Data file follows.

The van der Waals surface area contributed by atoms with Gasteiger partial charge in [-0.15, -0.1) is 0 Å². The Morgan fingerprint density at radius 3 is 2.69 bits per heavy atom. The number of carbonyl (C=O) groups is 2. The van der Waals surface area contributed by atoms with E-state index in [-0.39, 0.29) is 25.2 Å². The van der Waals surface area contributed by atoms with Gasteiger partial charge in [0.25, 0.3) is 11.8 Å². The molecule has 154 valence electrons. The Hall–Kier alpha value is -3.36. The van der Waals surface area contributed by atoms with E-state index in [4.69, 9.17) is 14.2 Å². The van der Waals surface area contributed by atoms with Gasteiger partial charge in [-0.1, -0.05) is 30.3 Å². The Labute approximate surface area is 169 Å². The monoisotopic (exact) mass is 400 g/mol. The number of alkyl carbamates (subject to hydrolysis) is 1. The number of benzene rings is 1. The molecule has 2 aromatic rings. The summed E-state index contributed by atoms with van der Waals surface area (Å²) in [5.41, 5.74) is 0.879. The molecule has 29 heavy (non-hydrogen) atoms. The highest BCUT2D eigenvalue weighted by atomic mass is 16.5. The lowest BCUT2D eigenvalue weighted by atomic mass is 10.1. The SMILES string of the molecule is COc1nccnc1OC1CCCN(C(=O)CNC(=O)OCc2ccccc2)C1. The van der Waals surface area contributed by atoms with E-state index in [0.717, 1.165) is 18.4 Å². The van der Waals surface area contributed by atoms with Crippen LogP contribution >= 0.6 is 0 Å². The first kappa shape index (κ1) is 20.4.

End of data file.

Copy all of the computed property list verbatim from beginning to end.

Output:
The van der Waals surface area contributed by atoms with Gasteiger partial charge in [-0.15, -0.1) is 0 Å². The Morgan fingerprint density at radius 3 is 2.69 bits per heavy atom. The number of carbonyl (C=O) groups is 2. The van der Waals surface area contributed by atoms with E-state index in [-0.39, 0.29) is 25.2 Å². The van der Waals surface area contributed by atoms with Gasteiger partial charge in [0.25, 0.3) is 11.8 Å². The molecule has 154 valence electrons. The Hall–Kier alpha value is -3.36. The van der Waals surface area contributed by atoms with E-state index in [4.69, 9.17) is 14.2 Å². The van der Waals surface area contributed by atoms with Gasteiger partial charge in [-0.1, -0.05) is 30.3 Å². The Labute approximate surface area is 169 Å². The monoisotopic (exact) mass is 400 g/mol. The number of alkyl carbamates (subject to hydrolysis) is 1. The number of benzene rings is 1. The molecule has 2 aromatic rings. The summed E-state index contributed by atoms with van der Waals surface area (Å²) in [5.41, 5.74) is 0.879. The molecule has 29 heavy (non-hydrogen) atoms. The highest BCUT2D eigenvalue weighted by atomic mass is 16.5. The lowest BCUT2D eigenvalue weighted by atomic mass is 10.1. The SMILES string of the molecule is COc1nccnc1OC1CCCN(C(=O)CNC(=O)OCc2ccccc2)C1. The van der Waals surface area contributed by atoms with E-state index in [0.717, 1.165) is 18.4 Å². The van der Waals surface area contributed by atoms with Crippen LogP contribution >= 0.6 is 0 Å². The first kappa shape index (κ1) is 20.4.